Every year, consumers buy 480 billion plastic drinking bottles globally and then recycle less than 10% of them. Evian churns out 2 billion single-use bottles of water annually. At the U.S. Open tennis championship, where the brand is the official water sponsor, spectators buy and toss tens of thousands of Evian bottles.
A new collaboration between Evian and fashion brand Rothy’s looks to make a small dent in this footprint by transforming these old bottles into chic new goods. Last year, the two brands collected 72,000 bottles from the U.S. Open, which Rothy’s has recycled into a tennis-specific capsule collection, including sneakers, racket bags, and visors. Today, a week before this year’s Open begins, the pieces drop on Rothy’s website and its New York stores. “This is an effort to encourage customers to recycle by demonstrating, very literally, what old bottles can turn into,” says Leeni Haemaelaeinen, Evian’s marketing director.
Rothy’s was launched a decade ago with the goal of repurposing ocean-bound plastic bottles into shoes and bags. Typically, the brand sources its plastic from third parties that collect water bottles along 30 miles of coastlines. After the bottles are cleaned, they’re turned into pellets and then placed in a machine that extrudes them into threads. Rothy’s built its own factory in China equipped with patented 3D-knitting machines that can turn these threads into complex forms, like shoe uppers.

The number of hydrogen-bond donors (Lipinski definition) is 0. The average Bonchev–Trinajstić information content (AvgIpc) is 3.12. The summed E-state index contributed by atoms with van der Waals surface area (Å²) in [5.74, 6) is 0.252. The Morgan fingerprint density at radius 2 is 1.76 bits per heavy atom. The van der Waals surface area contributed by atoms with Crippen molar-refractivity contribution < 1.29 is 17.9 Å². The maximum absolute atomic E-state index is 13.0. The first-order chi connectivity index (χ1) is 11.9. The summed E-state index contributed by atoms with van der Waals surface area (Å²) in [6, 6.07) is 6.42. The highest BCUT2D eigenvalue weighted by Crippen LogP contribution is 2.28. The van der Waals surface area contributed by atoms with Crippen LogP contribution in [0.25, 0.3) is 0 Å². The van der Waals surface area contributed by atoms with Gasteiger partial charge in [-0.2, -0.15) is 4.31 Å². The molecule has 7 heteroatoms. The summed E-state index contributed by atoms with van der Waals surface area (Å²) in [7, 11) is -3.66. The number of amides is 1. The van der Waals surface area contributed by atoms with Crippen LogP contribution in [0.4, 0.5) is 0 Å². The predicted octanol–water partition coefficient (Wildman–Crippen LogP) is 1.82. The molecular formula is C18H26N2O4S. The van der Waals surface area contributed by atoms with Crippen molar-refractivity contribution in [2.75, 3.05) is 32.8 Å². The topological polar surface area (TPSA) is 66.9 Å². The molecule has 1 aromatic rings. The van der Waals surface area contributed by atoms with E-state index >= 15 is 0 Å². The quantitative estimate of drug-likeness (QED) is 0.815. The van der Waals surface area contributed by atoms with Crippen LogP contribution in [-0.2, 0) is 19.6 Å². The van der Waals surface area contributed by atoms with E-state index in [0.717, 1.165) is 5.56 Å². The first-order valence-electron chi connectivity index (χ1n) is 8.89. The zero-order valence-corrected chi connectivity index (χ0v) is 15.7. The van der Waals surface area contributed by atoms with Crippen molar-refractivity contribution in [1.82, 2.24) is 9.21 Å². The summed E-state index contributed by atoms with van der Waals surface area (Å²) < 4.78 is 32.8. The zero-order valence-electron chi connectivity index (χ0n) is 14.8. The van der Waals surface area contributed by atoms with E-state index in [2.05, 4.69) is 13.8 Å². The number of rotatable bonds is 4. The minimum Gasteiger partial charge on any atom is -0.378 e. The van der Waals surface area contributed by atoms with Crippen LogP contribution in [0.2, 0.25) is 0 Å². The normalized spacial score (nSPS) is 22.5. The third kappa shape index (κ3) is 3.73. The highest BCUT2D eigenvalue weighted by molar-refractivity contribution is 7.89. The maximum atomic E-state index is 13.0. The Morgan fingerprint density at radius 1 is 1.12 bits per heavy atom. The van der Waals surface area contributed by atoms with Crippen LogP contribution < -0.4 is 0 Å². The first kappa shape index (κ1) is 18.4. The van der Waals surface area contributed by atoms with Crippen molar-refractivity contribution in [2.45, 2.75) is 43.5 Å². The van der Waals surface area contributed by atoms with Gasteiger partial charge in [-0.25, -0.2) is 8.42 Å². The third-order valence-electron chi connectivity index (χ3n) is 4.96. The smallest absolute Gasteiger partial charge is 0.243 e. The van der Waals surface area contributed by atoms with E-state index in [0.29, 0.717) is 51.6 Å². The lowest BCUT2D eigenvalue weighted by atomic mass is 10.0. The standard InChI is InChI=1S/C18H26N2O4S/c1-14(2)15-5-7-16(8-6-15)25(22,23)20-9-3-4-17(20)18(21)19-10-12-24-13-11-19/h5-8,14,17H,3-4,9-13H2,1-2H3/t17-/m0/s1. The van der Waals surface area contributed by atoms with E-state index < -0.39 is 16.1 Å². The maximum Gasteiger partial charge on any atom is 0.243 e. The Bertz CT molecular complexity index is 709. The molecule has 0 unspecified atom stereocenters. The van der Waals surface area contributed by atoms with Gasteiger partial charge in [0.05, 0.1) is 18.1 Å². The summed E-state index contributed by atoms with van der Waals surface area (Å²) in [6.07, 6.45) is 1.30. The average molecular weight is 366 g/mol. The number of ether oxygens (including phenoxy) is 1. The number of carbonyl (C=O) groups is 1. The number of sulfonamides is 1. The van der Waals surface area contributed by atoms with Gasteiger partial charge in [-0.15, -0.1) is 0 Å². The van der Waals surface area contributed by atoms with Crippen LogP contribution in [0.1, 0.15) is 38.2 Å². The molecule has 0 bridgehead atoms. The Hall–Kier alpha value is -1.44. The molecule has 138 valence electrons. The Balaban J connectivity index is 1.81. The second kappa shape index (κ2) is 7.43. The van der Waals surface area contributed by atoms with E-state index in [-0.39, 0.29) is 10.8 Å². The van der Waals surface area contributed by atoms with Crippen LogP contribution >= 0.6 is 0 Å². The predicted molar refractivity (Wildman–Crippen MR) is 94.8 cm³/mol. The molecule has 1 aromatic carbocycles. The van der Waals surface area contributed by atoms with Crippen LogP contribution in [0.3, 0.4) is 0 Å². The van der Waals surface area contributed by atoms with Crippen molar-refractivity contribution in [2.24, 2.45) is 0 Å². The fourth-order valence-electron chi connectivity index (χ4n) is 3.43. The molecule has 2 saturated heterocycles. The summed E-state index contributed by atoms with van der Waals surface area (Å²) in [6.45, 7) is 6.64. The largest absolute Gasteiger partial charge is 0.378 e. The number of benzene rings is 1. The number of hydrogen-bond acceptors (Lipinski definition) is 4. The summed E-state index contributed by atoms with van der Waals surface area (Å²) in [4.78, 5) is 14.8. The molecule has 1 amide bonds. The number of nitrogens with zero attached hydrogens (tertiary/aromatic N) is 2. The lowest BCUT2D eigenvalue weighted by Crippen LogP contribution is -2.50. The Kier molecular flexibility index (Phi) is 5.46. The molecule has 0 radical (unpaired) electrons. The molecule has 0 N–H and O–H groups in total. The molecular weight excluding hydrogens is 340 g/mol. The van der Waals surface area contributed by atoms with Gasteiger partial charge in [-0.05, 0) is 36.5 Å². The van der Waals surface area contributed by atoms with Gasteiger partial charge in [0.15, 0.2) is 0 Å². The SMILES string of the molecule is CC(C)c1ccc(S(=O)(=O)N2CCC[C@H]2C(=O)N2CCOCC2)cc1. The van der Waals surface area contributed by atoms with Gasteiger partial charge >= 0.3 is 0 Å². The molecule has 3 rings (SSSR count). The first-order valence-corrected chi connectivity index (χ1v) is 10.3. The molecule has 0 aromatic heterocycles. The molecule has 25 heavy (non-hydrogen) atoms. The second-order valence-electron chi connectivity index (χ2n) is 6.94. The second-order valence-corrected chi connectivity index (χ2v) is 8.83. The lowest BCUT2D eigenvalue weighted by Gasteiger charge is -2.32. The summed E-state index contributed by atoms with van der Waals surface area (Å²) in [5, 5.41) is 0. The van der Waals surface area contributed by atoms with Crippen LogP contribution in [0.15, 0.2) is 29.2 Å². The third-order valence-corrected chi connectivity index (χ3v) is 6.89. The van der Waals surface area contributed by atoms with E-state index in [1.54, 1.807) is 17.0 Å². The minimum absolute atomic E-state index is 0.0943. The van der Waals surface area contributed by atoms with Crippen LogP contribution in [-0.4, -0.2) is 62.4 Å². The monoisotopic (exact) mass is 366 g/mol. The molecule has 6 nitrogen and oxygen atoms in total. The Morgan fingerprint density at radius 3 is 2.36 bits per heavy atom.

For this project, the brands collected the Evian bottles from stadiums in New York City where the U.S. Open takes place, shipped them to China to be processed, then sent them to the Rothy’s factory. Rothy’s designers created pieces inspired by old-school tennis gear. All the pieces are white and feature blue, pink, and red stripes. “We want to keep these pieces out of landfill for as long as possible,” says Lavion Gibson, Rothy’s director of product design. “We stick to classic silhouettes that will not come and go with trends.”
The brands acknowledge that recycling bottles into new goods is just a small step in the right direction. If these shoes and bags end up in a landfill, they will still add to the plastic pollution crisis. But Rothy’s is developing a new program that will allow customers to send back shoes and bags, which will be taken apart to be recycled into new products. It expects to launch this fully circular system shortly. “Unlike natural fibers like wool that weaken during the recycling process, plastic can be melted back into polymers and infinitely recycled,” Gibson says.